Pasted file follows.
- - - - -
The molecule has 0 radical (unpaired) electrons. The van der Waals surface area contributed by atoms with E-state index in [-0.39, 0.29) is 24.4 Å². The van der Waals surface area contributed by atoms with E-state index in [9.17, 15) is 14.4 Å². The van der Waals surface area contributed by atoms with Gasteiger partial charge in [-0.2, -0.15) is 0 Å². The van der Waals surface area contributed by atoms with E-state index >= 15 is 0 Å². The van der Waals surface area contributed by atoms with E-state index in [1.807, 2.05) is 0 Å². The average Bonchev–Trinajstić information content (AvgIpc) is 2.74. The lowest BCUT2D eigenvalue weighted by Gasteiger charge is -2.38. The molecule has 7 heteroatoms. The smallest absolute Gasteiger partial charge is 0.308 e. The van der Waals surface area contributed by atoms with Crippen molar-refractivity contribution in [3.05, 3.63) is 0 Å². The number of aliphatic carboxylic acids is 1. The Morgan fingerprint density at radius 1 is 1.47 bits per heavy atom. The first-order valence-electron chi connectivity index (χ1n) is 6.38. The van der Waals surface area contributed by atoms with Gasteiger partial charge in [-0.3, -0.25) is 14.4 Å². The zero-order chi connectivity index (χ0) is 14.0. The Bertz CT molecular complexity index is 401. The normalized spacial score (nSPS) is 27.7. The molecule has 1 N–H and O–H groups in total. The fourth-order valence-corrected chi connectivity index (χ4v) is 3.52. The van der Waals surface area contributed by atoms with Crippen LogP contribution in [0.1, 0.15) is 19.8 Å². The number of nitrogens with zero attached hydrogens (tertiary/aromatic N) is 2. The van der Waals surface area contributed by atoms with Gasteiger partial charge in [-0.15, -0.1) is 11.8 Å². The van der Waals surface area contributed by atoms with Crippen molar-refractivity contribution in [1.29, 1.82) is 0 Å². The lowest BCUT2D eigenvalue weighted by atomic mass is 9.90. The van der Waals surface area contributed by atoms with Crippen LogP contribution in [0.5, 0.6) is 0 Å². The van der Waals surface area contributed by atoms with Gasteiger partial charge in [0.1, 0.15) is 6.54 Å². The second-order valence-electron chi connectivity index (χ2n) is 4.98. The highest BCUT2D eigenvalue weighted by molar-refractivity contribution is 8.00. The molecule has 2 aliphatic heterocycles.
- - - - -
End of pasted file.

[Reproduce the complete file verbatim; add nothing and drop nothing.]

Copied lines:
The molecule has 0 radical (unpaired) electrons. The van der Waals surface area contributed by atoms with E-state index in [-0.39, 0.29) is 24.4 Å². The van der Waals surface area contributed by atoms with E-state index in [9.17, 15) is 14.4 Å². The van der Waals surface area contributed by atoms with Gasteiger partial charge in [-0.2, -0.15) is 0 Å². The van der Waals surface area contributed by atoms with E-state index >= 15 is 0 Å². The van der Waals surface area contributed by atoms with E-state index in [1.807, 2.05) is 0 Å². The average Bonchev–Trinajstić information content (AvgIpc) is 2.74. The lowest BCUT2D eigenvalue weighted by Gasteiger charge is -2.38. The molecule has 7 heteroatoms. The smallest absolute Gasteiger partial charge is 0.308 e. The van der Waals surface area contributed by atoms with Crippen molar-refractivity contribution in [3.05, 3.63) is 0 Å². The number of aliphatic carboxylic acids is 1. The Morgan fingerprint density at radius 1 is 1.47 bits per heavy atom. The first-order valence-electron chi connectivity index (χ1n) is 6.38. The van der Waals surface area contributed by atoms with Gasteiger partial charge in [-0.3, -0.25) is 14.4 Å². The zero-order chi connectivity index (χ0) is 14.0. The Bertz CT molecular complexity index is 401. The normalized spacial score (nSPS) is 27.7. The molecule has 1 N–H and O–H groups in total. The fourth-order valence-corrected chi connectivity index (χ4v) is 3.52. The van der Waals surface area contributed by atoms with Crippen LogP contribution in [0.1, 0.15) is 19.8 Å². The number of nitrogens with zero attached hydrogens (tertiary/aromatic N) is 2. The van der Waals surface area contributed by atoms with Gasteiger partial charge in [-0.15, -0.1) is 11.8 Å². The van der Waals surface area contributed by atoms with Crippen molar-refractivity contribution in [1.29, 1.82) is 0 Å². The lowest BCUT2D eigenvalue weighted by atomic mass is 9.90. The van der Waals surface area contributed by atoms with Crippen LogP contribution in [0.5, 0.6) is 0 Å². The van der Waals surface area contributed by atoms with Gasteiger partial charge in [0.1, 0.15) is 6.54 Å². The second-order valence-electron chi connectivity index (χ2n) is 4.98. The highest BCUT2D eigenvalue weighted by molar-refractivity contribution is 8.00. The molecule has 2 aliphatic heterocycles.